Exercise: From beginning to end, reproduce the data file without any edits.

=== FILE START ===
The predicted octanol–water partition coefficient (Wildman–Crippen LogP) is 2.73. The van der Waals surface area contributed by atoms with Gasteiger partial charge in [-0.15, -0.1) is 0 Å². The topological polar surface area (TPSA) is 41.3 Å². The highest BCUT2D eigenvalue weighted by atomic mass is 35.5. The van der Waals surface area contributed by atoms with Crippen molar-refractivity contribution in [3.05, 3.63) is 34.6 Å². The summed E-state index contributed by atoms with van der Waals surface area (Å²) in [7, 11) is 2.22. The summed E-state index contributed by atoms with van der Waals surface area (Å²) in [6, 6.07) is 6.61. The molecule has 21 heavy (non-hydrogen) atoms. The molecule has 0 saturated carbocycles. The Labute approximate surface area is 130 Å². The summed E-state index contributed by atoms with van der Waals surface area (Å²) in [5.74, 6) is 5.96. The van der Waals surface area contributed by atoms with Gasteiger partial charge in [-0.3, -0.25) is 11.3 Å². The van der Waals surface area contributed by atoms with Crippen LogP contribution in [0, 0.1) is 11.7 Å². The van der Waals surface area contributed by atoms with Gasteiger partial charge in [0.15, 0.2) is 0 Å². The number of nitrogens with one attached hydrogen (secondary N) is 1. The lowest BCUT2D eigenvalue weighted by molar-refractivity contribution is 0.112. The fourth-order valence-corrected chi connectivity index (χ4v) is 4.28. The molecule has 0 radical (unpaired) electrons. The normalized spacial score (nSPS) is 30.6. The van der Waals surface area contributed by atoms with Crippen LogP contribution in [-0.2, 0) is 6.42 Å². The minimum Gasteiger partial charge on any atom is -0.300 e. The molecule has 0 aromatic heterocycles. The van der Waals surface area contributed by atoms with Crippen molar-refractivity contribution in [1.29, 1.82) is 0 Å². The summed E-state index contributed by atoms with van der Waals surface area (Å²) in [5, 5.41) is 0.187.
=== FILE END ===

The predicted octanol–water partition coefficient (Wildman–Crippen LogP) is 2.73. The van der Waals surface area contributed by atoms with Gasteiger partial charge in [-0.15, -0.1) is 0 Å². The topological polar surface area (TPSA) is 41.3 Å². The highest BCUT2D eigenvalue weighted by atomic mass is 35.5. The van der Waals surface area contributed by atoms with Crippen molar-refractivity contribution in [3.05, 3.63) is 34.6 Å². The summed E-state index contributed by atoms with van der Waals surface area (Å²) in [7, 11) is 2.22. The summed E-state index contributed by atoms with van der Waals surface area (Å²) in [6, 6.07) is 6.61. The molecule has 21 heavy (non-hydrogen) atoms. The molecule has 0 saturated carbocycles. The Labute approximate surface area is 130 Å². The summed E-state index contributed by atoms with van der Waals surface area (Å²) in [5.74, 6) is 5.96. The van der Waals surface area contributed by atoms with Gasteiger partial charge in [-0.3, -0.25) is 11.3 Å². The van der Waals surface area contributed by atoms with Crippen LogP contribution in [0, 0.1) is 11.7 Å². The van der Waals surface area contributed by atoms with Gasteiger partial charge in [0.15, 0.2) is 0 Å². The number of nitrogens with one attached hydrogen (secondary N) is 1. The lowest BCUT2D eigenvalue weighted by molar-refractivity contribution is 0.112. The fourth-order valence-corrected chi connectivity index (χ4v) is 4.28. The molecule has 0 radical (unpaired) electrons. The normalized spacial score (nSPS) is 30.6. The van der Waals surface area contributed by atoms with Crippen LogP contribution in [-0.2, 0) is 6.42 Å². The minimum Gasteiger partial charge on any atom is -0.300 e. The molecule has 0 aromatic heterocycles. The van der Waals surface area contributed by atoms with Crippen molar-refractivity contribution in [1.29, 1.82) is 0 Å². The summed E-state index contributed by atoms with van der Waals surface area (Å²) in [5, 5.41) is 0.187.